Pyjama bottoms!

I don’t make a lot clothes-wise for my boyfriend… the thought of making a shirt is quite daunting (he has a lot too).  The only item I have made in ten years is a onesie funnily enough, which I made the day before Christmas Eve manically on my mum’s sewing machine.  It is the biggest gift I’ve made him, and it would be more impressive garment I’ve made… if I hadn’t cut half the pieces the wrong way round on the fleece!

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Making pyjamas for him has been on my list for a while.   However, I found this lovely bear print woven fabric at the stitching, sewing and hobbycrafts show last month which I knew he would like, so I decided that it was time to get this gift idea off the list.

The main issue with making clothes for someone else even – even when you are making something quite simple like elasticated pj bottoms – is making sure they fit right.  Fortunately I knew the inner leg measurement from trouser shopping in the past, but it was tricky to gauge the waist measurement beyond requesting a tactical hug!  Even with the leg length, I ended up making them a little longer out of fear that if they were too short, I couldn’t remedy that scenario as easily as if they ended up too long.

I cut the fabric one afternoon and began stitching the first couple of stages, but had to shut myself away to finish them off the next day.  It was good to have a short time frame to be able to make them as it meant I spent less time worrying and more time making.  I found and bought a suitable top to match on this occasion.

They were well received and I enjoyed making him something practical.  next time, I think I will try out a summer set (at least leg length isn’t required for shorts which eliminates one issue) and perhaps by then I will be confident enough with knits to make the top too!

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The air erasable pen

At the end of September, I bought my first air erasable pen and thought I’d share my first few weeks’ experience with it.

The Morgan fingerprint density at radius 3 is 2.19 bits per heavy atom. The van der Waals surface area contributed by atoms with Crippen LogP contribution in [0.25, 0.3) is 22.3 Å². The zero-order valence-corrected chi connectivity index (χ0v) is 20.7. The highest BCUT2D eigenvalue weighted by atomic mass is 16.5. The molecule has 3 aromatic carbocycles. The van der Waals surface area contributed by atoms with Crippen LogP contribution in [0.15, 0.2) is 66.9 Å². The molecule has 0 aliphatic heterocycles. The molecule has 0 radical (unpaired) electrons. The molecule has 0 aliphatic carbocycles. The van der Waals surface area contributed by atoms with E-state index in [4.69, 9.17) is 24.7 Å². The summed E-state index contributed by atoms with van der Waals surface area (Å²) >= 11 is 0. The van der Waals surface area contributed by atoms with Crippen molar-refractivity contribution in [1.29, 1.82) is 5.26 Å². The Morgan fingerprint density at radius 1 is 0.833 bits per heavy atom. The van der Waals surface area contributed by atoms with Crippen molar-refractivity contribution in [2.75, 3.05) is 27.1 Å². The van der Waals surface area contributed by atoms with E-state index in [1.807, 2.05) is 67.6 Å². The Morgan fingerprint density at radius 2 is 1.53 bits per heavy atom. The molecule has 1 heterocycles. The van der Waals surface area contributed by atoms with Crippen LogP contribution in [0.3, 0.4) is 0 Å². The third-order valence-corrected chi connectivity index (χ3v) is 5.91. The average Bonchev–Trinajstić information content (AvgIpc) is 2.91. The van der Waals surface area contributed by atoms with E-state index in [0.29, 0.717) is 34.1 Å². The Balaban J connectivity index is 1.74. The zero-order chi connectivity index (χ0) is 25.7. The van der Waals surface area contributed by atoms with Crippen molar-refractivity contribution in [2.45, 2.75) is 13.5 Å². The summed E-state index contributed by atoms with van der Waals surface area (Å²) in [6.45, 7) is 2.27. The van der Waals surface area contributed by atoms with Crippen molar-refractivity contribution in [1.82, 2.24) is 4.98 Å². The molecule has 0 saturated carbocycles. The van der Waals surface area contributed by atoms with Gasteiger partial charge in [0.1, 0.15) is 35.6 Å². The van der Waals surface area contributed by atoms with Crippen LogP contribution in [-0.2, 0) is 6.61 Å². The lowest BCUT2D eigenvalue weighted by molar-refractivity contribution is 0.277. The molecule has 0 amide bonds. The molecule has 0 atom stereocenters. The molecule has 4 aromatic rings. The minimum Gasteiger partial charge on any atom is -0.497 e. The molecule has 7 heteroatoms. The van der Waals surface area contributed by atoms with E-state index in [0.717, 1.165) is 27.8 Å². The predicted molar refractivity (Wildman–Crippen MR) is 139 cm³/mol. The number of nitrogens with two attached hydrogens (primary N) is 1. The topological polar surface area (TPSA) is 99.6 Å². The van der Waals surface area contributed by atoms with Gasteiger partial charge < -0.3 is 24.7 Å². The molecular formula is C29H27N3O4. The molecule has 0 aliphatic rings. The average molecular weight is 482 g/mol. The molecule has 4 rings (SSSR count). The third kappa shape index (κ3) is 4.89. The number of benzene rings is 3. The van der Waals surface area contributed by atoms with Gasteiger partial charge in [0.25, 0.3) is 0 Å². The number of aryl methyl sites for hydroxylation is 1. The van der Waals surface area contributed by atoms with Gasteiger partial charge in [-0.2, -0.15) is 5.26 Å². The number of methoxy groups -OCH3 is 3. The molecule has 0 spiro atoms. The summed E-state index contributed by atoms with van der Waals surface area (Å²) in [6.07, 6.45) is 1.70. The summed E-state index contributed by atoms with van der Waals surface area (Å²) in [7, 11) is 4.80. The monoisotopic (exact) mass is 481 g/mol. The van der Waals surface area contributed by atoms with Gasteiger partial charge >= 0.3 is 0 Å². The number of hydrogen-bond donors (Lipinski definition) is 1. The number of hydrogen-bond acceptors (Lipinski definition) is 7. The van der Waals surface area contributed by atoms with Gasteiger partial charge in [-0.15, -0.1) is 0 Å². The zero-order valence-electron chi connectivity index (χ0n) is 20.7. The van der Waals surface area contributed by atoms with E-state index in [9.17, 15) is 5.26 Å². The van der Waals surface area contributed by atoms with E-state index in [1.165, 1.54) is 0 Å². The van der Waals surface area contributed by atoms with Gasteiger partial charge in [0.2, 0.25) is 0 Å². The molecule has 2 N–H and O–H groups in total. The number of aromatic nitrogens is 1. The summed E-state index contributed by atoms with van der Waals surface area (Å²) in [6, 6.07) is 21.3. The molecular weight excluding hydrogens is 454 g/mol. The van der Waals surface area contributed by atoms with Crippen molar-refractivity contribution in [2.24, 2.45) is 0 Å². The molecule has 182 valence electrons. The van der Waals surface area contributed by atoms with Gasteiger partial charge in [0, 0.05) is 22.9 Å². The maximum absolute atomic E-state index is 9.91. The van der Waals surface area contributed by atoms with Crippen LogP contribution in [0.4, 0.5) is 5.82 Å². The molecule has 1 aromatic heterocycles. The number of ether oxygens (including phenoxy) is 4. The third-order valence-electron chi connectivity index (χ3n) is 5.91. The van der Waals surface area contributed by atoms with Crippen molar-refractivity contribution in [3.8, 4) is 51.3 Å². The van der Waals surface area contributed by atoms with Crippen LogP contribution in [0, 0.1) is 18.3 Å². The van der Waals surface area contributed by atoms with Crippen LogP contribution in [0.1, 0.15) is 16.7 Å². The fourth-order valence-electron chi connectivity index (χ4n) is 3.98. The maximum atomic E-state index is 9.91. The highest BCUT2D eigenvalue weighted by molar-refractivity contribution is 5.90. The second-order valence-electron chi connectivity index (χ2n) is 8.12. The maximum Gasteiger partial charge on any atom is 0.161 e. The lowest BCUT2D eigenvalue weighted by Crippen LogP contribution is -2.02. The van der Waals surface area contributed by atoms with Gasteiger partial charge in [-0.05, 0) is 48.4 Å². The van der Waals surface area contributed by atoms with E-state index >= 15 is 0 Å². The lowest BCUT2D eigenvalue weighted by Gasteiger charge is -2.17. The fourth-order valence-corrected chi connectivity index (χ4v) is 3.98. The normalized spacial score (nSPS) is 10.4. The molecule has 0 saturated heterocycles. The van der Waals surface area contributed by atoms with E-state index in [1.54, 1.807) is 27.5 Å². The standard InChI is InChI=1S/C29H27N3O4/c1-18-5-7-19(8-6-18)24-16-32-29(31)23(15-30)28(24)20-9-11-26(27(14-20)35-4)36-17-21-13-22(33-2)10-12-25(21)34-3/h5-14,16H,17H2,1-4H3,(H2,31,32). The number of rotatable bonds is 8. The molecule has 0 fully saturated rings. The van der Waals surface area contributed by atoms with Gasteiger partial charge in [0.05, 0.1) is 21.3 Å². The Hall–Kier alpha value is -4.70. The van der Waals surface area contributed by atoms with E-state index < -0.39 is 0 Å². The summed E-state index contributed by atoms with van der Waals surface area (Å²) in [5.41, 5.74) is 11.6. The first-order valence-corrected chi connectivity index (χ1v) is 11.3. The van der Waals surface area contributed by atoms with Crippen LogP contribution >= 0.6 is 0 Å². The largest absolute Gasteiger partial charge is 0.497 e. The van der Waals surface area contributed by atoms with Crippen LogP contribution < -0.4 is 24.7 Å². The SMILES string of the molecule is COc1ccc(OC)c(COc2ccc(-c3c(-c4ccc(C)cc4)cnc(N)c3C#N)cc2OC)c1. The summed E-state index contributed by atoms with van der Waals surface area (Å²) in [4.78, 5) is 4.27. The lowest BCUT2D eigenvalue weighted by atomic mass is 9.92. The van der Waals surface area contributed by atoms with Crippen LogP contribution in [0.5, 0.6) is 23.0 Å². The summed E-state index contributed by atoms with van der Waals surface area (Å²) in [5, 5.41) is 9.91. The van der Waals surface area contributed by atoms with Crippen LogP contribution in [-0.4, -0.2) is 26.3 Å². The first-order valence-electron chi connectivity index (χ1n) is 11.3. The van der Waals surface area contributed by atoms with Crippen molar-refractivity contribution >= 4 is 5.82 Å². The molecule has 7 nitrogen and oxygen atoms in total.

The air erasable pen I got at the  the stitching, sewing and hobbycrafts show at Westpoint, Exeter, was from Barn Yarns.

As you can see from the images, there are two ends to this pen.  There is a fine point and a thicker nib.  the difference between these two nibs can be seen in the image below:

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I like the use of two different thicknesses because it suits the purposes I use it for very well.  I can use the finer point to create much more precision on intricate machine embroidery designs which need to be mapped out on the material before stitching.  However, the thicker nib is useful for making marks dressmaking as it show up better and doesn’t disappear quite so quickly!  However, I have used it for larger embroidery designs.  For example, I have begun making some new tote bag designs for Christmas which include larger stitched words than I normally produce.  I write with the machine freehand in general, but as the words are a lot bigger than I’m comfortable with, it was good to use the thick nib of the pen to draft it out before I began.

The directions for this pen advise that the markings will disappear between 24-48 hours in general, but it depends on the location.  Humidity plays a factor, and I found that the stag design markings with the fine point disappeared within 24 hours.  Cornwall is quite humid, so I expect that other locations may find the markings last longer!  I think it depends on the fabric too.